but that has nothing to do with reality at all. It is singularly
ineffective, the fluid merely takes the paths of least resistance.
What does make a difference for a while is replacement of the plaster,
removing salt laden and putting on fresh. This is why there were no
complaints with the company that injected water - they replastered.
Bricks are porous, the pore sizes vary widely. Simple physics tells us
that an injected fluid will follow the path of least resistance, which
is via the biggest pores. The idea that injecting something can make a
brick waterproof or vapourproof just doesnt fly. Show us some support
for your claim, perhaps some evidence. If there is none, I can think
of an easy experiment using food dye mixed with the fluid, and the
brick sliced up once dried out.
I'd rather believe that there's a good reason we build houses with damp
courses. Flying in the face of 100 years worth of experience might be
seen as being a trifle loopy.
I've never seen RD but I don't doubt it exists. I've never had smallpox
It comes from "Moisture Movements in render on brick wall" KK Hansen, TA
Munch, PS Thorsen, C Villumsen, LC Bentzon; in Research in Building
Physics By J. Carmeliet, Hugo S. L. C. Hens, Gerrit Vermeir; Pub Taylor
& Francis, 2003 ISBN 90 5809 565 7.
The paper cites the most common pore size in fired bricks as 2000nm.
There may be pores musch larger than 4200nm, but the important factor
for wicking is the size of the pores in continuous contact through the
matrix of the brick.
There's something that doesn't sound quite right.
Isn't that reference about render? In that case, they mention the higher
porosity (at least a factor of 10) of render, and that appears to be one
of their points. Also, it's to do with penetrating (largely) horizontal
damp through brick, rather than vertical travel. This page is interesting:
It obviously rabidly anti rising damp, but contains some interesting
photos (including brick walls in water without dpcs - anyone living near
a canal can see similar) and references.
I used to regularly run thin layer chromatography plates in which the
water phase rises along the plate by capillary action. The plates were
about a foot long and the water made it all the way to the end of the
plate. These were only run for short periods.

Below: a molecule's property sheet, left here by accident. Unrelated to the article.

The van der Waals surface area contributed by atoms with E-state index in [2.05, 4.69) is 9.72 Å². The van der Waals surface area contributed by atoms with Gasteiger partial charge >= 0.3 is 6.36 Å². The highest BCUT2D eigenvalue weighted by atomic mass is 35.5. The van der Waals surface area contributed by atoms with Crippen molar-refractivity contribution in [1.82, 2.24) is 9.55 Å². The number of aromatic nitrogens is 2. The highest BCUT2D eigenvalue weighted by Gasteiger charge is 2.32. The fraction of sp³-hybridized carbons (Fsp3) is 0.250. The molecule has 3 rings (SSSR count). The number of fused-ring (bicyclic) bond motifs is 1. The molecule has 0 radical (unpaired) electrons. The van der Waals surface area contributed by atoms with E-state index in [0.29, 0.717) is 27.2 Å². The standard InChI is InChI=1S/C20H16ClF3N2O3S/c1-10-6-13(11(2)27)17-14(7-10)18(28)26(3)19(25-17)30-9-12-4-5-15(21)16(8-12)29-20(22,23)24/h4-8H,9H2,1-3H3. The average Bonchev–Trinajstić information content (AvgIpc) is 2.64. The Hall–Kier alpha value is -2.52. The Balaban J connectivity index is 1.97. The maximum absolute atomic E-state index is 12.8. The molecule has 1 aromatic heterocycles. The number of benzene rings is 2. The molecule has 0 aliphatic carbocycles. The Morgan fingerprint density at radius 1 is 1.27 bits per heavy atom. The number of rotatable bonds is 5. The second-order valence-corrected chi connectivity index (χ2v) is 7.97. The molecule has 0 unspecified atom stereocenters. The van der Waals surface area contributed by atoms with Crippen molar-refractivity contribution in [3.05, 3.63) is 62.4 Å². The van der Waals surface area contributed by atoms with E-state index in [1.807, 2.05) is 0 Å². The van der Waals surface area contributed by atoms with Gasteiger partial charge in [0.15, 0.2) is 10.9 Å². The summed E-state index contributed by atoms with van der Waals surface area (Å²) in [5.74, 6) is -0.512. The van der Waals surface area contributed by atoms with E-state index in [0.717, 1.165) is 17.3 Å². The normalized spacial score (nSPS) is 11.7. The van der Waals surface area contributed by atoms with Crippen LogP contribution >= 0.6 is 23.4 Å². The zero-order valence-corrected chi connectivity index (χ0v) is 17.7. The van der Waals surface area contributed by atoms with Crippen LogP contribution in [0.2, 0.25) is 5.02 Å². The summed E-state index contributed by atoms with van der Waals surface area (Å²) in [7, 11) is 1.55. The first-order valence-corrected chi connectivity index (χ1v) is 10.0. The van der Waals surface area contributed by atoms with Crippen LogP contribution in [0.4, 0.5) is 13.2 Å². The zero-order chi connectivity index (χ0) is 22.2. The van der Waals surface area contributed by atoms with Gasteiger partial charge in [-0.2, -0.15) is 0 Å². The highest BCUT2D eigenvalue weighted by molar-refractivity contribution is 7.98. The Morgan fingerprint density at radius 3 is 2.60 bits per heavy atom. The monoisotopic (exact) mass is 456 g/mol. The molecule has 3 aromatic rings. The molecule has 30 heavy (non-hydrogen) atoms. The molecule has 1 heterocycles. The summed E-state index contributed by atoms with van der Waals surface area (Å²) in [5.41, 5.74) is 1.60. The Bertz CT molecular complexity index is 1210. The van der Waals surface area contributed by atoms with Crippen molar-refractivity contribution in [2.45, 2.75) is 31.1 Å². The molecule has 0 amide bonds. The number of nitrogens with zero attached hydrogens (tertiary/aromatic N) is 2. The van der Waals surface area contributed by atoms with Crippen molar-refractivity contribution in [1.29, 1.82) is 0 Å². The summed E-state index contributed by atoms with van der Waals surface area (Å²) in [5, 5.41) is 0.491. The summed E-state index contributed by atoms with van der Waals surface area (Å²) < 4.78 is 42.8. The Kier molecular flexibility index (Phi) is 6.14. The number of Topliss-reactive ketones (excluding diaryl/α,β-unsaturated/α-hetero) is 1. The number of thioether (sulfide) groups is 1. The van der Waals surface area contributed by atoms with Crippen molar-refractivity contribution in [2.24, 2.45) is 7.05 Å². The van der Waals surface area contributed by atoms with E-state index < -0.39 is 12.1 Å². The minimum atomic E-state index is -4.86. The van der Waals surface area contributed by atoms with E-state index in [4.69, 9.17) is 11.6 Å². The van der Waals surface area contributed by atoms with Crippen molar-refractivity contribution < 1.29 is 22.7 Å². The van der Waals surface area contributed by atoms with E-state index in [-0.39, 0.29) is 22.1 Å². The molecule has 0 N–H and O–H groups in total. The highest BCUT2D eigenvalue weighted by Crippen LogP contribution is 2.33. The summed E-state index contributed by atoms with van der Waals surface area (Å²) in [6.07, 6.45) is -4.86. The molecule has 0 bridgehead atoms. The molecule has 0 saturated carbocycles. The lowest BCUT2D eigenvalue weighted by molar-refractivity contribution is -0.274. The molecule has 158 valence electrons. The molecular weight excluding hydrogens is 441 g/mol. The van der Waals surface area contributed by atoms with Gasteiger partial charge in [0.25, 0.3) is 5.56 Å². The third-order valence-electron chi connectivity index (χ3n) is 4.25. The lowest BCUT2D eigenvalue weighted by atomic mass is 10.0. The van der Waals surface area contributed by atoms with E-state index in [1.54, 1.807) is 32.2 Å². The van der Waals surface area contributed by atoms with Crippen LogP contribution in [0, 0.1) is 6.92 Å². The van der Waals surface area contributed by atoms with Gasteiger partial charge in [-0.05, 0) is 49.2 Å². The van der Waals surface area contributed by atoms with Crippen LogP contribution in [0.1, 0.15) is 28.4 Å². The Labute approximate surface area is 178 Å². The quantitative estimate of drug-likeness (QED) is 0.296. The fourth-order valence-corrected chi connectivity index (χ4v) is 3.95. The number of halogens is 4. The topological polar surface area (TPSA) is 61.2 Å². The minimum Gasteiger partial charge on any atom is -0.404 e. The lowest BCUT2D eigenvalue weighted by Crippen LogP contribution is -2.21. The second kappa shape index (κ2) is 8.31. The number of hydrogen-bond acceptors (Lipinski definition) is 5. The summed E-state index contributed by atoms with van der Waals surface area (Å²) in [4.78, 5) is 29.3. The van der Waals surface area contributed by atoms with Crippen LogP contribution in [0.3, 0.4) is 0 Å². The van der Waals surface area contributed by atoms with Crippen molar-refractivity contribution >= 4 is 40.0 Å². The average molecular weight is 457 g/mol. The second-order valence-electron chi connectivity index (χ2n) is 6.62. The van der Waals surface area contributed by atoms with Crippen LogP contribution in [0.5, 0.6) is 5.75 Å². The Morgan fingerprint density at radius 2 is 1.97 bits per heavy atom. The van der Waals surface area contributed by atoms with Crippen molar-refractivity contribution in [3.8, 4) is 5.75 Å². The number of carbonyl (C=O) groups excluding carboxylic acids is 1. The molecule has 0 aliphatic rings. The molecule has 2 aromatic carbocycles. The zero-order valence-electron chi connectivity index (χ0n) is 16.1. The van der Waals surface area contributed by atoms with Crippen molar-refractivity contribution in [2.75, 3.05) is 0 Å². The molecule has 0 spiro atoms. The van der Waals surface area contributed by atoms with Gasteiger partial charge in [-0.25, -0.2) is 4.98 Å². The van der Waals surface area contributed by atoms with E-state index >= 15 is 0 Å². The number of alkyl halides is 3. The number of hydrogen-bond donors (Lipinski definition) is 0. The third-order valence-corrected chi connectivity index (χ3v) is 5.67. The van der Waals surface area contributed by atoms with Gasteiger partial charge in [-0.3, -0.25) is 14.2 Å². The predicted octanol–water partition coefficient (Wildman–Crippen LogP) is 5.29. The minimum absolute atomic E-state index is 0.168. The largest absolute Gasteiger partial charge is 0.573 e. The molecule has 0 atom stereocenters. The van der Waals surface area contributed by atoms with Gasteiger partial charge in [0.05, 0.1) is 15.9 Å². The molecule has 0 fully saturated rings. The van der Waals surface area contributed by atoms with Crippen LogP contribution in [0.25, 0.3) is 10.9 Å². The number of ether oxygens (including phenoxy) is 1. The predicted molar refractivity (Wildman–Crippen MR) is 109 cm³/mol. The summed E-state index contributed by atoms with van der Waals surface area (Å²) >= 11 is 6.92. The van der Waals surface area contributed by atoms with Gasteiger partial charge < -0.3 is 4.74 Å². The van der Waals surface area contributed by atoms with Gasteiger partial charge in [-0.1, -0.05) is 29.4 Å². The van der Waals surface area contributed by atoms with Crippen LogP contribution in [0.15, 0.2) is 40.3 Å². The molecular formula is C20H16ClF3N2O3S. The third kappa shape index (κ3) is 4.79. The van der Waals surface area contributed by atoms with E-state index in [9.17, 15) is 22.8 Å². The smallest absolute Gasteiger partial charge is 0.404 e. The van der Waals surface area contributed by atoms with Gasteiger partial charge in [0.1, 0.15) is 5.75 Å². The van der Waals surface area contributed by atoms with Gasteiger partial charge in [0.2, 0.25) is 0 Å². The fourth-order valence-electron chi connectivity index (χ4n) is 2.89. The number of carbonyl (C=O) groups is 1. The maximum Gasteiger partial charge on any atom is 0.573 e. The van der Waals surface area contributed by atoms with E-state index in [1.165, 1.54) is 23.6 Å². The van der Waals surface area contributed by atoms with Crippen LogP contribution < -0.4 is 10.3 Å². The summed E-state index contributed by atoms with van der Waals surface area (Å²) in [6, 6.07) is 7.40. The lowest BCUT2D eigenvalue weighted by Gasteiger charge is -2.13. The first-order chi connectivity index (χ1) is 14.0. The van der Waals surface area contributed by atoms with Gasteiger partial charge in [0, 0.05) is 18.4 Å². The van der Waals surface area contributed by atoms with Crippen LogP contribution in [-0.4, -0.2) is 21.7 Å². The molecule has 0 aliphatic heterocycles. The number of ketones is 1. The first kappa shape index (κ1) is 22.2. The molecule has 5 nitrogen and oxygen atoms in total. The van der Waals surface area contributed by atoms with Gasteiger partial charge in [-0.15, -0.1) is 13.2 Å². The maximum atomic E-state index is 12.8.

I'm led to conclude that the absorbent materials that you used either
permitted evaporation at such a rate that liquid couldn't rise very high
or that the pore size in the absorbent material was much larger than you
Besides, you're turning blind eye to the fact that capillary action can
(and does) raise water over well over 10metres in trees.
We were somewhere around Barstow, on the edge of the desert, when the
drugs began to take hold. I remember The Natural Philosopher
I have direct experience of this in my last house - a 1920s cottage
where the walls were mass concrete and no DPC. The site was on the edge
of a drained and filled duck pond, according to locals. The lower
internal 6" of the front wall was definitely damp - not enough to blow
plaster, but not dry. Surrounding the cottage was a concrete path which
ran right up to the walls; it was definitely below floor level, by a
couple of inches.
So, imo, the only place the damp was coming from was underneath the
wall, iow, the ground.
Oh, the same local who told me about the duck pond also mentioned there
were no foundations as such, but the walls were about 20" thick, so I
suspect they weren't needed.
Ah yes. Rain splash in the middle of a house miles away from any
exterior wall is always the obvious reason.
And you get tons of condensation in the middle of a hot summer with the
windows wide open don't you?
What's it with you? You are like Hansen, no matter what the evidence is,
your Faith triumphs over Reason..
Well if faith in my own experience is to be sacrificed to your opinion,
I am afraid so.
I LIVED with rising damp for about 7 years. All on or near the INSIDE
walls that hadnt been injected. The outer walls which had, were fine.
I dont recall claiming it doesnt exist, merely that nearly all cases
of damp at the base of walls weren't rising damp.
This is all too familiar. If you'd done your reading you'd have known
that the BRE experiment shows that it does exist.
I have experianced rising damp. Our last house was built sometime before
1835, the morgage lender insisted that the 9inch solid brick walls have damp
course treatment. All remained damp free except an 18inch section of a front
outside wall and a 3ft internal dividing wall. The damp proofing company
were called back under the garantee period and admitted the insde wall had
been missed on the original treatment and fractured bricks had caused a
break in coverage of the fromt wall. They re injected these sections, after
which we had no more rising damp.
The damp in these areas could be clearly seen by a wavy line of bubbling in
the internal paintwork.
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